‘Operational Pause’: Second US Navy Accident Disrupts Ballistic Missile Defenses

© REUTERS / KCNA Intercontinental ballistic missile (ICBM) Hwasong-14 is pictured during its second test-fire in this undated picture provided by KCNA in Pyongyang on July 29, 2017.
Intercontinental ballistic missile (ICBM) Hwasong-14 is pictured during its second test-fire in this undated picture provided by KCNA in Pyongyang on July 29, 2017. - Sputnik International
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North Korea hasn’t had to use any weapons to reduce the US’ ballistic missile defense recently - merchant ships have done that instead, gouging two US Navy guided-missile destroyers in less than three months.

The USS John McCain crashed over the weekend near the Straits of Malacca. Ten sailors have been reported missing. In June, the USS Fitzgerald was struck by the bow of a Philippine cargo ship that caused the warship to take on water in the rooms where sailors slept. Seven sailors were killed in the June tragedy.

In addition to the damage done to US military equipment and personnel, new limitations in the US Navy’s ballistic missile defense must also be considered. Each guided-missile destroyer carries, well, guided missiles, for use against incoming ballistic missiles. Especially with North Korean Supreme Leader Kim Jong-un’s consideration of launching an ICBM into the waters near Guam, these ships are essential for guarding and protecting US civilians, military service members, and strategic assets.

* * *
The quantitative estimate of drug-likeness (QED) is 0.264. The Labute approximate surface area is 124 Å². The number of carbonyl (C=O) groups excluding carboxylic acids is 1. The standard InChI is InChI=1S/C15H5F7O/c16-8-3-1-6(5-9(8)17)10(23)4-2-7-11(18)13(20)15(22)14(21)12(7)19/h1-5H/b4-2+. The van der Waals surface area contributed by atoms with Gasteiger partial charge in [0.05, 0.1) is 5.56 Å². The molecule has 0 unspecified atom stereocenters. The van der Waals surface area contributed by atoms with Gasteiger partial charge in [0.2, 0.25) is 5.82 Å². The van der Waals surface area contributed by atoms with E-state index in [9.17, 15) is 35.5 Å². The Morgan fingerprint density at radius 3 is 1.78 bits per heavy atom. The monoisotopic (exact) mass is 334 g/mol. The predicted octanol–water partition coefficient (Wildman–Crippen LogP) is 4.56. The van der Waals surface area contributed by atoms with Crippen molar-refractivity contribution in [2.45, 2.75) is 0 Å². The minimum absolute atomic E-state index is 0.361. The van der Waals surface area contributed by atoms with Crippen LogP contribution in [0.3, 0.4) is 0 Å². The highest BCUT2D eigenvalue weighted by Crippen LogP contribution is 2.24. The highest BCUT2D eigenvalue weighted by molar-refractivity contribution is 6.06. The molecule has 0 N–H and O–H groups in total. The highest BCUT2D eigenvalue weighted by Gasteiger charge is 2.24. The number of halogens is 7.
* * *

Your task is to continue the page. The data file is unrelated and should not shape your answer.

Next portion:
The U.S. Navy guided-missile destroyer USS John S. McCain is seen after a collision, in Singapore waters August 21, 2017. - Sputnik International
US Warships... That Sinking Feeling

Things have gotten so severe for the US Navy that on Monday, Chief of Naval Operations Admiral John Richardson ordered “an operational pause” for every US Navy fleet around the globe.

A US amphibious assault ship has arrived at port in Singapore to support the McCain and her crewmembers, but she likely won’t be doing much missile defense anytime soon.

The USS Fitzgerald, whose crash occurred June 17, is poised to be towed back to the US between mid-September and the end of October. The repairs Fitzgerald will undergo have been estimated conservatively around $500 million but private naval analysts, but the US Navy has yet to disclose the cost of repairing the Arleigh-Burke class ship.

The commander of the USS Fitzgerald was relieved of his duties last week. “The collision was avoidable and both ships demonstrated poor seamanship,” a US Navy Seventh Fleet spokesperson said Monday. “Within Fitzgerald, flawed watch, stander teamwork, and inadequate leadership contributed to the collision that claimed the lives of seven Fitzgerald sailors, injured three more, and damaged both ships,” the spokesperson noted.

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